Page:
Can our living landscapes actually do work for us?

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By: Ron Hall

“Mechanical systems degrade over time while natural systems increase in efficiency over time.” — unknown

Jeffrey Bruce, FASLA, GRP, suggests that designers and builders of urban landscapes consider them in a broader context – beyond aesthetics. This means landscapes that, apart from their beauty, solve environmental problems and improve urban ecologies.

Since Bruce was speaking at a regional conference of the American Society of Irrigation Consultants (ASIC) in April, he focused on landscape water use. But, as Bruce and others in ASIC are wont to do, they extended their discussion beyond irrigation.

Living, regenerative machines

“To this point we’ve been managing our landscapes to look nice,” says Bruce, founder of Jeffrey L. Bruce & Co., Kansas City, MO. “But can we re-engineer landscapes to be living machines, to do work for us?”

Landscapes as “living machines?” That’s a concept that most of us probably have not dwelt on before. But, considering the amazing recuperative tendencies of natural systems — including systems that landscape professionals can provide — it’s not as outlandish as it might seem.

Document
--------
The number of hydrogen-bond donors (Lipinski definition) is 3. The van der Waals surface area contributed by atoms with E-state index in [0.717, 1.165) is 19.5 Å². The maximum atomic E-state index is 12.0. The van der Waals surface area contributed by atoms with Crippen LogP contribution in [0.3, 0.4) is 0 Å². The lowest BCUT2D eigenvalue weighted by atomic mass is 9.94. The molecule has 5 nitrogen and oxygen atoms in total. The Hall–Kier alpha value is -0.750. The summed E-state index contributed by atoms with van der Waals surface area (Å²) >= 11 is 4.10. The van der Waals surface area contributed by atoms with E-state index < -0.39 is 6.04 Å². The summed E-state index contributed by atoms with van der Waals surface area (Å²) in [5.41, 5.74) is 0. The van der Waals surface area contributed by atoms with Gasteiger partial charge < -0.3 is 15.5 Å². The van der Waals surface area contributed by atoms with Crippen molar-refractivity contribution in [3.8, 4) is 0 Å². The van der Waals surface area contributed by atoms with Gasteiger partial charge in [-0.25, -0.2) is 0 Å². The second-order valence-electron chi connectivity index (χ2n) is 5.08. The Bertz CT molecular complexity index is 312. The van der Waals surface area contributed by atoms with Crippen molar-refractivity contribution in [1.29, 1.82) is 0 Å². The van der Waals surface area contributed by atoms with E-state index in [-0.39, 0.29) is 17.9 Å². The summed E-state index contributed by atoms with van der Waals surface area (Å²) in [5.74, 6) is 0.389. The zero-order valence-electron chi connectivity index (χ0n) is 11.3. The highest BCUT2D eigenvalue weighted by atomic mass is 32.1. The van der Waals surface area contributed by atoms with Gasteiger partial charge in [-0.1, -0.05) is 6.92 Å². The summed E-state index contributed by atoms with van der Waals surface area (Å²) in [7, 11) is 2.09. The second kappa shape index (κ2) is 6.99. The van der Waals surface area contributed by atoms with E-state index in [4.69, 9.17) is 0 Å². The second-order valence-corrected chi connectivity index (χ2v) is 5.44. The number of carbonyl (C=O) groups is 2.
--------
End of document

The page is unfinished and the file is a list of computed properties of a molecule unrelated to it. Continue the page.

The industry will have to grow in that direction given ever increasing regulations, says Bruce. It must also be able to measure and document the ecological benefits it provides our communities.

Yes, we all know that the landscapes that we design and install provide these benefits, to a certain degree anyway. For example, suppliers and maintainers of turfgrass point to its roll in reducing the urban heat island effect, capturing dust and slowing storm water runoff.  There’s solid research to back these claims. To date, however, we haven’t been able to convincingly quantify this or promote it to regulators or the public.

Much yet to understand

Bruce feels the industry still has a long way to go in providing and quantifying landscapes that come out on the plus side of the ecological equation.

Ultimately, as we all realize, curb appeal is king. It will remain the principle driver for our Green Industry. The degree of beauty depends mostly upon customers’ budgets. If they’re willing to spend the money, industry professionals can give them just about anything they want in terms of outdoor beauty.

The next step for the industry is to better understand the complexity of natural systems so that the urban landscapes that it provides offer measureable benefits to urban environments in addition to being beautiful.

LM Staff

LM Staff

Landscape Management's staff brings together collective experience in journalism, research, writing, and editing. Our team stays tapped into the pulse of the industry, covering a wide range topics with a commitment to delivering compelling stories and high-quality content.

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